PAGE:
The Eisenhowers by the Malecón in Manila, Philippines.
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The Eisenhowers by the Malecn in Manila, Philippines.

During the late 1920s and early 1930s Eisenhower's career in the peacetime Army stagnated; many of his friends resigned for high paying business jobs. He was assigned to the American Battle Monuments Commission, directed by General John J. Pershing, then to the Army War College, and then served as executive officer to General George V. Moseley, Assistant Secretary of War, from 1929 to 1933. He then served as chief military aide to General Douglas MacArthur, Army Chief of Staff, until 1935, when he accompanied MacArthur to The Philippines, where he served as assistant military adviser to the Philippine government. This assignment would prove valuable preparation for handling the egos of Winston Churchill, Patton and Bernard Law Montgomery during World War II. Eisenhower was promoted to lieutenant colonel in 1936 after sixteen years as a major. He also learned to fly, although was never rated as a military pilot.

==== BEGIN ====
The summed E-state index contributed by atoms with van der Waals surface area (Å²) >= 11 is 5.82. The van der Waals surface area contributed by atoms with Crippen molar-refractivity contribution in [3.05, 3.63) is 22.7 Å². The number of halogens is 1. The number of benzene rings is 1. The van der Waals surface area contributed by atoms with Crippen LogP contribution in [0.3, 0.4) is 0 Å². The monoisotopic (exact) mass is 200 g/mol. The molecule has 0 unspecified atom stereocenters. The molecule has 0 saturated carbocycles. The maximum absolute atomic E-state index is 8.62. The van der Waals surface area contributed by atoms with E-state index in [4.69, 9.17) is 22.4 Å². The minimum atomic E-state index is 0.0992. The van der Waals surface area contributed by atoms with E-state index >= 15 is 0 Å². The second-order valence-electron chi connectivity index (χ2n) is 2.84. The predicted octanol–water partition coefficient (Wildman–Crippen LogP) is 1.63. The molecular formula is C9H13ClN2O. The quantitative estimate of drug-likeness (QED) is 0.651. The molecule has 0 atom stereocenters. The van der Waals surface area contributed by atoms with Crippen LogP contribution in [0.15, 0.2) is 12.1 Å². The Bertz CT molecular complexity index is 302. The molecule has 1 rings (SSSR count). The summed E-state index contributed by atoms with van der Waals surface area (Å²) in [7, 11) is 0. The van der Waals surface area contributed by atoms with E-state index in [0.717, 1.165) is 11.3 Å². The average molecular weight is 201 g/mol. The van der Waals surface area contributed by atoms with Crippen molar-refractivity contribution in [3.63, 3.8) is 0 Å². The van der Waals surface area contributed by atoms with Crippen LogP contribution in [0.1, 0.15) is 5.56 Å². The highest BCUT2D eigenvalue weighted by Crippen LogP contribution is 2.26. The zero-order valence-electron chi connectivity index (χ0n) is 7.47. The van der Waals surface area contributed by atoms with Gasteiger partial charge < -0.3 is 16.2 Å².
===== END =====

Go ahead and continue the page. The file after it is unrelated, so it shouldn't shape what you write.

Eisenhower returned to the U.S. in 1939 and held a series of staff positions in Washington, D.C., California, and Texas. In June 1941, he was appointed Chief of Staff to General Walter Krueger, Commander of the 3rd Army, at Fort Sam Houston, Texas. He was promoted to brigadier general in September 1941. Although his administrative abilities had been noticed, on the eve of the U.S. entry into World War II he had never held an active command and was far from being considered as a potential commander of major operations.

World War II

Eisenhower (seated, middle) with other American military officials, 1945.
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Eisenhower (seated, middle) with other American military officials, 1945.

After the Japanese attack on Pearl Harbor, Eisenhower was assigned to the General Staff in Washington, where he served until June 1942 with responsibility for creating the major war plans to defeat Japan and Germany. He was appointed Deputy Chief in charge of Pacific Defenses under the Chief of War Plans Division, General Leonard T. Gerow, and then succeeded Gerow as Chief of the War Plans Division. Then he was appointed Assistant Chief of Staff in charge of Operations Division under Chief of Staff General George C. Marshall. It was his close association with Marshall which finally brought Eisenhower to senior command positions. Marshall recognized his great organizational and administrative abilities.